Fintech Upvest wants to expand its existing business model and thus tap into a new market. Founder Martin Kassing wants to occupy a very specific niche.
Ride with the taxi competitor Uber and get a few ETF shares in your account as a small kickback, or buy a coffee at the coffee shop chain Starbucks and get the cashback in cryptocurrencies: At first glance, this may sound rather far-fetched - but it fits the vision of a young Berlin-based fintech.
Upvest, as founder Martin Kassing christened the company in 2017, wants to be a company that offers "Investment as a Service" or "Custody as a Service". This means that fintechs, banks or even other companies should be able to offer trading in securities in their apps in the future, but without worrying about the technical and regulatory background.
In the foreground, the end customer, for example Max Müller, sees the design of his own bank, while in the background Upvest handles the trading and safekeeping of the securities. The fintech is thus pushing into a niche that does not yet exist, believes founder Kassing, who has taken the start-up from a one-man operation to one with 35 employees. "Our approach is to offer a simplified API that firms can use to offer investment product custody and brokerage to their clients," Kassing says. The technical term API in this context translates to programming interface.
Upvest got its start in the crypto space in 2017. At the time, founder Kassing, who previously worked in private equity among other areas, was employed by Berlin-based startup Finleap. He was so fascinated by the hype surrounding cryptocurrencies like Bitcoin that he unceremoniously launched his own company, Upvest. "I had always hoped that people would manage to build a fortune on their own. I wanted to contribute to that," the founder says in retrospect. The startup initially launched as a repository for Ethereum supplies from smaller companies, later adding larger startups like Bitwala. Kassing wouldn't reveal if and how much profit the startup is making with it so far.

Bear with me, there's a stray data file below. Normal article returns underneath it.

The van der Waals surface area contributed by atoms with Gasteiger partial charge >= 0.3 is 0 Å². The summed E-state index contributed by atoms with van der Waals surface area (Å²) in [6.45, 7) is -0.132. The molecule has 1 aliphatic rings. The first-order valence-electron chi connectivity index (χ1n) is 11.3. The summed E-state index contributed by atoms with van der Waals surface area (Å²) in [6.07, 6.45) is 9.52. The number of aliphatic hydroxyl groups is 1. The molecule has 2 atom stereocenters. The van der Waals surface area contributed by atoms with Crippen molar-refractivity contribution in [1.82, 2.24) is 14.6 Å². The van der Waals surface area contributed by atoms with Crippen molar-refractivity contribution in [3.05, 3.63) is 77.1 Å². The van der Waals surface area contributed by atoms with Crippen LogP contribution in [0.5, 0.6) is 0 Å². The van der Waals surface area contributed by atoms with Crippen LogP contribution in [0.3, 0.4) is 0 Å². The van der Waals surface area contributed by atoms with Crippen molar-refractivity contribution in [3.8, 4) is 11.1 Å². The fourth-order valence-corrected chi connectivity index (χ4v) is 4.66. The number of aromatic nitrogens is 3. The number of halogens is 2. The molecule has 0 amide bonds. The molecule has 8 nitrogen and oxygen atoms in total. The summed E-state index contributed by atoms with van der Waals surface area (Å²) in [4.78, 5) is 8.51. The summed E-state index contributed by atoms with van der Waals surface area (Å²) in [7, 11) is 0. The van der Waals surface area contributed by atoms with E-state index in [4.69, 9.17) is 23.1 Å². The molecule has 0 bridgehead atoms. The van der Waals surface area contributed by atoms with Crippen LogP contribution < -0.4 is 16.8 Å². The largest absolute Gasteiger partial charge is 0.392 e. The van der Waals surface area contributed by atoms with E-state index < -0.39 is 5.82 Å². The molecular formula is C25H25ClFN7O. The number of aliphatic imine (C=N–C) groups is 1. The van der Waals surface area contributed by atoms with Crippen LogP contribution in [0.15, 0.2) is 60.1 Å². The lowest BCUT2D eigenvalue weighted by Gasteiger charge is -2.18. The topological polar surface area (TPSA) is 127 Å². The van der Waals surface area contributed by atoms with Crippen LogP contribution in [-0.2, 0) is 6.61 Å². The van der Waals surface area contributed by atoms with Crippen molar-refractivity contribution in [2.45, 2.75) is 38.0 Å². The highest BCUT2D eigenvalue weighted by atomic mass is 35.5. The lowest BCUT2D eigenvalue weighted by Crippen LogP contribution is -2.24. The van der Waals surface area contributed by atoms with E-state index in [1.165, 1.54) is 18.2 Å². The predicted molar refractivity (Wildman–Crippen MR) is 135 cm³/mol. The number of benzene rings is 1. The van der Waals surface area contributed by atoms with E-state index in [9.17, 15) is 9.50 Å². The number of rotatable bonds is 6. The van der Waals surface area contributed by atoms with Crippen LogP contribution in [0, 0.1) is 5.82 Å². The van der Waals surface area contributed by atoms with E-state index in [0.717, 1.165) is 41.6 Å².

In the future, Upvest also wants to offer the possibility to store and broker classic securities such as stocks, bonds or even ETFs. The start-up has applied to the financial supervisory authority Bafin for the remaining three of four licenses for this and expects to receive permission in the coming weeks. "In the future, we will be a digital securities trading bank that stores and brokers traditional securities as well as modern assets such as cryptocurrencies or tokenized securities," Kassing explains.
That Upvest is additionally orienting itself in this direction is not unusual. People are again buying more stocks, bonds and investing their savings in exchange-traded funds, so-called ETFs. The sector is now said to be worth a trillion euros in Europe, and demand for securities is also high in Germany. Since January, customers have already had to put up with long waiting times for an account with firms such as neobroker Trade Republic. According to the Berlin-based fintech, there is simply a lack of video agents who can wave so many people through so quickly, even though they already have a solution that will be rolled out soon.
Upvest was already able to convince financiers with its plans and first collected seven million euros from investors such as N26 founder Maximilian Tayenthal, later also the venture capitalist Earlybird invested among others and drove together with old investors the collected sum to twelve million euros. IDNow founder Felix Haas, who also gave money, justified the investment essentially with two points. On the one hand, he said, the field was interesting and founder Kassing understood it well. "Secondly, he is agile, which means he is someone who does not doggedly follow a thesis endlessly blindly, but adjusts left and right," says Haas. "After all, Upvest's model is different from the original one - and that's great," says the investor.
With the expansion of the portfolio, the start-up now wants to further scale its product and for this it needs new customers. Kassing's initial focus is on neobanks, which in turn want to offer their customers their own investment products, then in the next step also banks and finally also apps or companies that do not come from the financial world. Kassing wants to connect one million end customers via the interface by 2023, and one day he even dreams of much more. "I believe the topic of investment as a service has the potential to reach 100 million end customers or more," he says.
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